- The NSW Budget contains record investments in infrastructure and healthcare
- Other funding highlights include cost of living relief, regional assistance, electric vehicles, digital services and technologies
- The Budget forecasts a deficit of A$8.6 billion, with net debt to rise to A$63.2 billion
The New South Wales State Budget, one year on from the deepest recession in 80 years, forecasts above trend economic growth of 3.25% in 2021-22.
Employment is currently at 5% and is expected to fall to 4.5% by 2024-25.
Signalling a move from recovery to transformation, the Budget delivered by Treasurer Dominic Perrottet on 22 June includes phasing out stamp duty for electric motor vehicles, planning, and reform to increase home ownership.
Record investments are earmarked in infrastructure and health, including transport and road safety, mental health and palliative care.
There is more support to ease the cost of living pressures for families and additional ongoing support for small businesses as well as significant investment in digital services and technologies.
The Budget forecasts a deficit of A$8.6 billion in 2021-22, with a return to surplus of A$0.5 billion in 2024-25.
Net debt is estimated to rise to A$63.2 billion in 2021-22, reaching A$103.9 billion by 2024-25.
Job creation remains a key focus, with a record A$108.5 billion infrastructure investment over four years. This includes A$71.5 billion over four years to increase public transport services and reduce road congestion. This investment supports significant projects such as WestConnex and Sydney Metro, the Sydney Gateway project, the Warringah Freeway upgrade, continuing the More Trains, More Services program and ongoing construction of the Sydney Metro City, Southwest and Sydney Metro West.
NSW Health has received A$30.2 billion to help ensure world-class health services. More than A$3 billion will be invested this year to build and re-develop hospitals and health facilities. This is in addition to recurrent funding, which exceeds A$27 billion.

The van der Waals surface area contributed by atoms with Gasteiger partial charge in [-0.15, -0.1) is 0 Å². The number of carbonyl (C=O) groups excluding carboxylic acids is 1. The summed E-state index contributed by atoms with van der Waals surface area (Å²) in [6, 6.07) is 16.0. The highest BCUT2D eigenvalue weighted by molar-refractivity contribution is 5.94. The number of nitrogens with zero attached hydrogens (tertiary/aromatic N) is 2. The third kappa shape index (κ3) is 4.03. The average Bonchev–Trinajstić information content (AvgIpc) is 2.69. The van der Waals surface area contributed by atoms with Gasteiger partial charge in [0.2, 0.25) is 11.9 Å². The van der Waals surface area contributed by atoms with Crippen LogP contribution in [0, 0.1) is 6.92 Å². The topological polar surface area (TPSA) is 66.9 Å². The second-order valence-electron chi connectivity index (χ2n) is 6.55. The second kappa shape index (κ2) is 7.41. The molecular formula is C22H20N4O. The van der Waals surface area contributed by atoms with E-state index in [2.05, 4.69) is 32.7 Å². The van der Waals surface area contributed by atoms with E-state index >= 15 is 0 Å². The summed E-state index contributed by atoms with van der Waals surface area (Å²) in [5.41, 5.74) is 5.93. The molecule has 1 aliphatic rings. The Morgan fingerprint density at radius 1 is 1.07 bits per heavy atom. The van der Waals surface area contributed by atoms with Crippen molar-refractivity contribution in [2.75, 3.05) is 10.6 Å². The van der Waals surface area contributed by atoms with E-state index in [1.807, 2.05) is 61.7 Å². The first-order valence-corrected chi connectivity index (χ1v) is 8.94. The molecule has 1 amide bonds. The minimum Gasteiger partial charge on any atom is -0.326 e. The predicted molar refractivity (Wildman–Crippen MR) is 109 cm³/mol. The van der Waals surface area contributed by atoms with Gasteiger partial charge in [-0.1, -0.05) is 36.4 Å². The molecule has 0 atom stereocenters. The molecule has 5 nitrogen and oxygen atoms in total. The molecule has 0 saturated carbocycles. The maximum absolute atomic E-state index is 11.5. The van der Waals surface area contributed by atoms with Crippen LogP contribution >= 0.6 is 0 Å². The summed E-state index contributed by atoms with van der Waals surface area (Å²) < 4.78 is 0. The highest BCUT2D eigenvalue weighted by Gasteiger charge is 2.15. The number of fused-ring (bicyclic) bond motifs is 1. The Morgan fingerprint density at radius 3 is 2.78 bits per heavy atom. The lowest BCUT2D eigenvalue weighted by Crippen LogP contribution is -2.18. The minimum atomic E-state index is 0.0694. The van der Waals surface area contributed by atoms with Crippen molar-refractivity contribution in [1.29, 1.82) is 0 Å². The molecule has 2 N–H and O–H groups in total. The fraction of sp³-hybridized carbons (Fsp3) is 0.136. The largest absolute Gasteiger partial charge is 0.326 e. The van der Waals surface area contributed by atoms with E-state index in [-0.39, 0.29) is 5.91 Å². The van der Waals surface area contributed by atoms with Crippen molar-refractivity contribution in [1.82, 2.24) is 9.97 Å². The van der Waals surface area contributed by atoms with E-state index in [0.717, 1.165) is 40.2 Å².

A record A$10.9 billion will be invested in mental health services over the next four years, including A$2.6 billion in 2021-22. Focus areas include A$109.5 million over four years to develop 25 ‘Safeguards’ child and adolescent mental health response teams and A$36.4 million over four years for 57 mental health response and recovery specialists across regional and rural NSW to provide support in times of disaster or crisis and during the recovery phase.
Other highlights include A$1.1 billion to continue the State’s response to COVID-19, A$159.3 million to fund services in newly constructed hospitals scheduled to open in 2021-22, more than A$214.3 million to boost NSW Ambulance services and A$82.8 million over four years to continue strengthening specialist palliative and end-of-life care.
Rebates, concessions and cost of living relief
More than A$6 billion in new and existing rebates, concessions and cost of living measures are available to households to reduce everyday living costs and encourage involvement in activities to support development and participation.
Highlights include A$333.2 million for energy rebates and emergency vouchers to help reduce energy bills and provide the community with more affordable energy, A$246.3 million to extend the Regional Seniors Travel Card for an additional two years and A$150.0 million to deliver the Start Strong Free Preschool program for school year 2022.
A cost of living program and campaign funded at A$14.2 million will aim to raise public awareness of NSW Government support available to individuals and families. The Treasurer’s financial literacy program will also encourage children to develop positive money habits and increase their financial literacy.
Regional New South Wales
More than A$2.8 billion will go to the Department of Regional NSW to help regional communities continue to recover and grow.
Snowy Hydro Legacy Fund priorities will receive A$878 million, including A$48 million for an expanded Farms of the Future program A$50 million for the mobile coverage project as part of the regional digital connectivity program, and A$462 million for the special activation precinct and regional job precinct programs to create jobs and build an investment roadmap across the state.
The Stronger Country Communities Fund round four will roll out a total of A$100 million for new projects across all 93 regional local government areas (LGAs). Round eight of the Resources for Regions program will allocate A$75 million across 24 eligible LGAs for projects that support mining communities.
The A$30 million Regional Tourism Activation Fund is designed to deliver high-impact tourism and events infrastructure to boost local economies. The A$20 million Regional Events Acceleration Fund will aim to attract major events and visitor dollars to regional towns.
Digital infrastructure and services